RELATED: Best quotes from NASCAR Media Tour
CHARLOTTE, N.C. — When NASCAR made an announcement shortly after last season’s Homestead-Miami finale about standardized rosters for teams’ at-track personnel, the only given was that nothing would be standard about how pit stops would be conducted in the future.
Competition officials reduced the number of over-the-wall crew members from six to five, in a move designed to enhance safety with fewer crew on pit road, and to shave costs for high-priced athletes providing pit service. The resulting onus for teams was to dream up new techniques under those constraints.
According to drivers attending this week’s NASCAR Media Tour hosted by Charlotte Motor Speedway, those pit-stop techniques are still in development.
“We’ve had very specific roles to fill and athletes that come in with fast feet, fast hands, a certain weight and size to operate the jack, get the car up off the ground,” said Hendrick Motorsports’ Jimmie Johnson. “To have this change now, essentially somebody has to do two roles; the systems all these teams have built into place are all changing. We’ve been scrambling like a lot of the other teams.”
For the past seven seasons, teams conducted pit stops with six crew members going over the wall: a jack man, a fueler, two tire carriers and two tire changers. With that number shrinking, one crew member will need to perform double duty.
Several drivers, when asked, said that they haven’t seen a final product for what the pit-service choreography will entail. The expectation is that several teams will be taking notes on what other teams are doing once competition begins in the Advance Auto Parts Clash exhibition on Feb. 11, ahead of the Daytona 500 season-opener scheduled Feb. 18.
“Now, they’ve got more responsibility and they seem to enjoy it,” Ricky Stenhouse Jr. said of early discussions with his Roush Fenway Racing crew. “I told them I thought it would be interesting after the Clash if other people are doing different scenarios with their five guys, how many will end up changing before the 500 — like if we’re all doing different stuff.”
One byproduct of the rules change will be longer pit stops across the board. Team Penske’s Brad Keselowski said he expected the time of what’s considered a fast pit stop to jump from the 10-second range to 12 seconds and change. That led Chris Buescher, driver of JTG Daugherty’s No. 37 Chevrolet, to quip about how such a shift might affect the drivers’ role.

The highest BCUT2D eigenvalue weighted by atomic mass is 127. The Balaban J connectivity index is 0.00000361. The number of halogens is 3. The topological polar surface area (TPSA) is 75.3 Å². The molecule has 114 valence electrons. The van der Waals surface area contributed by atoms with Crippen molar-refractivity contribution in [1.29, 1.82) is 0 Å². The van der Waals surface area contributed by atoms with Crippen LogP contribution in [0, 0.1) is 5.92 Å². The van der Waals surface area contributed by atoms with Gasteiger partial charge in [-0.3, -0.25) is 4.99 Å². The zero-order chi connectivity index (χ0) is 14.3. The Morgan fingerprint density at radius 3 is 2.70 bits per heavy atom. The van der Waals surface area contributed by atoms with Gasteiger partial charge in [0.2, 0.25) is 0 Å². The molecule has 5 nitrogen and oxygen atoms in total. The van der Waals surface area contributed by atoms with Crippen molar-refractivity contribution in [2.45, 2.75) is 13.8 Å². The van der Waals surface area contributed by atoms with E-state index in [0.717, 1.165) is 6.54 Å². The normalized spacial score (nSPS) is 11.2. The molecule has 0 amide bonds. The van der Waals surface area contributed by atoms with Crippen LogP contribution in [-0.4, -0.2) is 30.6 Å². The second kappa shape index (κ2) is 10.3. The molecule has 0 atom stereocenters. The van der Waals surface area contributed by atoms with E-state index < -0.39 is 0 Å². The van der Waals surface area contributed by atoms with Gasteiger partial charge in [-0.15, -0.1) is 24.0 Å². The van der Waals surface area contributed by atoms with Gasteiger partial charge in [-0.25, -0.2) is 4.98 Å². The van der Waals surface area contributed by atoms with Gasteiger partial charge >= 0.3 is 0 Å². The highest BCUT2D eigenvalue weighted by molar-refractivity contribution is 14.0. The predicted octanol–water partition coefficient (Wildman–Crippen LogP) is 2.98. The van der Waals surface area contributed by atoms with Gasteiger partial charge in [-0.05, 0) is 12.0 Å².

“We’ve been joking that we’re going to have time to get out and help carry a tire or whatever, but obviously it’s not the case,” Buescher said. “It’s a couple seconds. It’s a few. At the end of the day, it’s probably not going to make that big a difference.”
Stewart-Haas Racing’s Kevin Harvick agreed, noting that his national series career began more than 20 years ago when competitive four-tire pit stops took almost twice as long to complete. Advances in technology and training techniques have trimmed those precious seconds, so teams will merely have to adjust to a different time frame.
“I think it will evolve like everything else,” Harvick said. “I think there will be some teams that do some things that other teams didn’t think about, and by the time we get halfway through the year it will be the new norm. Everybody at our place was up in arms about how heavy the pit gun was and taking the guys away on pit road and I was like, ‘Who cares?’ It is going to be the new normal eventually.
“Pretty soon you don’t talk about it anymore because it isn’t even a story. So just start practicing.”
With cars hitting Daytona International Speedway’s high banks in just more than two weeks, those preparations are already in full swing.
“It’s been an interesting challenge,” Johnson said. “It’s been hard because it’s changing our systems dramatically. At the same time, we’re kind of through that now and there’s a lot of optimism in mastering this.”